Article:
In the meantime, Esmeralda sneaks off in the dead of night to be reunited with Clopin and her people. Unknowingly, she is pursued by Gringoire who is desperately in love with her. Discovered by Clopin and ordered to hang for having discovered the secret location of their gypsy camp, Gringoire pleads for his life by explaining the only reason he has come is to spare Esmeralda from being taken prisoner by the royal guard for having left the sanctuary of Notre Dame. Moved by Gringoire’s chivalry, though not enough to love him, Esmeralda nevertheless agrees to marry him in order to spare his life. Frollo orders Esmeralda be taken to the bell tower. Alas, the initial appearance of Quasimodo terrorizes her and she flees. Frollo then orders Quasimodo to pursue the girl. Knowing the inner catacombs far better than she, Quasimodo easily heads off Esmeralda, carrying her back to the cathedral against her will. In the meantime, Gringoire calls upon Capt. Phoebus to rescue Esmeralda from the church. Phoebus is an arrogant man, easily the envy of all others and much desired by most any woman he momentarily chooses for his own. After the Archdeacon denies Gringoire the opportunity to see his wife, Gringoire takes it upon himself to have various leaflets printed on the press and distributed throughout the streets of Paris, condemning her imprisonment and the King’s complicity in allowing such barbarisms to endure.
Quasimodo dotes on Esmeralda and she comes to recognize the genuineness of the man hidden beneath this hideously disfigured façade. Alas, Frollo has Quasimodo condemned for aiding in Esmeralda’s escape. Quasimodo is tied to the rack in the public square, stripped bare and given fifty lashes. Ever silent in his torture, he nevertheless prays for mercy. It is denied. He then asks for water to quench his parched lips. The crowd hysterically laughs. Herein, director Dieterle draws another parallel of inquiry: who is more the beast, the wretch on the rack or the jeering rabble, come to gawk and throw rubbish at him, their own faces contorted by their angry cries? Amidst the chaos, Esmeralda emerges from the cathedral at her own peril. The crowd is stunned into silence by her compassion as she comforts Quasimodo with a small canteen of cool water.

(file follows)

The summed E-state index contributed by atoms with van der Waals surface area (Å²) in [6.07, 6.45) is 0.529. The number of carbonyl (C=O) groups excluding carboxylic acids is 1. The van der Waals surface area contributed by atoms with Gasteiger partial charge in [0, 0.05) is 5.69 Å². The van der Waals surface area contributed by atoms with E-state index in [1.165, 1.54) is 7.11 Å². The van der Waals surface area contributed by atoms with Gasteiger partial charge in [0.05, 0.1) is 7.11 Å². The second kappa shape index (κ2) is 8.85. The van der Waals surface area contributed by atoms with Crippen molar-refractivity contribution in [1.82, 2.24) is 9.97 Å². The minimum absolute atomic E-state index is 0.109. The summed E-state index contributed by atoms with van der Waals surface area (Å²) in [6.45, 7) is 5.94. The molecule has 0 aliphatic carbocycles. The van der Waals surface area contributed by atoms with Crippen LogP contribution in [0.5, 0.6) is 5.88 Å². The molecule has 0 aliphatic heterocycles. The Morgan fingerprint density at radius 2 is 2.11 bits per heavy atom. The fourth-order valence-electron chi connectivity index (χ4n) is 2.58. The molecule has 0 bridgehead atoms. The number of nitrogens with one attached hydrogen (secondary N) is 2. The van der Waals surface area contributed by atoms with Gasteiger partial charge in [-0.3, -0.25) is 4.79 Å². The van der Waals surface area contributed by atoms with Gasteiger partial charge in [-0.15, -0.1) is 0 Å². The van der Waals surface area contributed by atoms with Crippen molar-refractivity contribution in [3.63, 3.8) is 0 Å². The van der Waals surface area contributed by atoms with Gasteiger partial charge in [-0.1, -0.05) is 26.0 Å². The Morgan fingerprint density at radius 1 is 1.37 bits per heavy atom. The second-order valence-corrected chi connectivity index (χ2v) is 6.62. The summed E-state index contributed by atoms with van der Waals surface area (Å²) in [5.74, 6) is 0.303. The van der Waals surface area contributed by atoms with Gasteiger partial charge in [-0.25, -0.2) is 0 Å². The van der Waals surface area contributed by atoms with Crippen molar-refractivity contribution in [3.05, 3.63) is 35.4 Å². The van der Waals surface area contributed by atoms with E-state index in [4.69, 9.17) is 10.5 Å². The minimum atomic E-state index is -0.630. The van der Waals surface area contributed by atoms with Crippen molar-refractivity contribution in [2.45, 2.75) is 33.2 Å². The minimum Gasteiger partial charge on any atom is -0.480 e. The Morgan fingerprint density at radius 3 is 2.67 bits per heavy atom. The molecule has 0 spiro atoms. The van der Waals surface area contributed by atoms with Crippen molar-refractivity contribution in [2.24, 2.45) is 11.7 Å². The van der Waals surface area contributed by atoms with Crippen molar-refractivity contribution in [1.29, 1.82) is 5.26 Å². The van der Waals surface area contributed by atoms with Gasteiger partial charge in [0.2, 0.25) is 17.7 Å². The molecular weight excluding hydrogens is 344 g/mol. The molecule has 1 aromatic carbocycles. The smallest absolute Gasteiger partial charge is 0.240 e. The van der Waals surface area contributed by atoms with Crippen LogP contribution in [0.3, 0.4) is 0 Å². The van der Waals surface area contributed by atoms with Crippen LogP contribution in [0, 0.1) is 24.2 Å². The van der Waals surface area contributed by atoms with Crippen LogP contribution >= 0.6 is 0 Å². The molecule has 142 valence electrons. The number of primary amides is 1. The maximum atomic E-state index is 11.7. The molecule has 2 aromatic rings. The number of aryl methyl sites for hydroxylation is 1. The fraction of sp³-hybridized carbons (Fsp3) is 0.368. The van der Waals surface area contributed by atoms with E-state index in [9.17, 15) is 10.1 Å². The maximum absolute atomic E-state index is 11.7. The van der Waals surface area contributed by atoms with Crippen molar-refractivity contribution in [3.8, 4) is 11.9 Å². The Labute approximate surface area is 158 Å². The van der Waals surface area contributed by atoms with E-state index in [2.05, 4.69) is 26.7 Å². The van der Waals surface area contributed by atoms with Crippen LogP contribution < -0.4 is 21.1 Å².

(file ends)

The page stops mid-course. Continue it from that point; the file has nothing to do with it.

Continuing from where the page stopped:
The King exonerates the gypsies and Esmeralda and Gringoire are reunited. The gypsies are then invited by the nobles to entertain at a lavish garden party. Alas, before the night’s festivities, Frollo pulls Esmeralda aside to reveal his burning lust for her. She is appalled and pulls away; emerging from beyond a stone temple to perform her dance for the gathered gentry; among them, Phoebus, who is immediately captivated by her charms. She too is drawn to his manly grace, the pair slinking off to a nearby meadow where she willingly submits to him, despite knowing he has little to no interest in her beyond this fleeting moment of passion. Alas, this too is ruined when Frollo, who has been quietly eyeing the couple, suddenly leaps from the shadows, plunging a dagger into Phoebus back before disappearing into the night. As Esmeralda has not seen Frollo, and the bloody knife is left behind, her screams draw the nobles to the wrong conclusion. Esmeralda has killed the Captain of their Guard in cold blood for attempting to have his way with her.
Esmeralda is taken to trial; the court, presided over by a series of judges managed in their decision by Frollo. Tortured into a confession, Esmeralda’s verdict is interrupted by the King, who cannot believe this gypsy girl could commit such a violent act. The King offers Esmeralda one final opportunity for a reprieve; placing before her his own jewel-encrusted knife and the blade used to murder Phoebus. Esmeralda is blind-folded and told to choose her weapon. If she takes the King’s it will prove her innocence. Regrettably, confused in her inability to see, Esmeralda chooses Frollo’s dagger instead. Convicted of murder, Esmeralda is taken to the public square to the gallows where she will be hanged. But Quasimodo refuses to allow the injustice to happen, risking his own life by swinging on a rope from the turrets of the Notre Dame, then back again with Esmeralda’s lifeless body in his grasp, declaring ‘sanctuary’ for all to hear. The crowds wildly cheer him on. From his position near the gallows, Gringoire breathes a sigh of relief. His wife has been spared.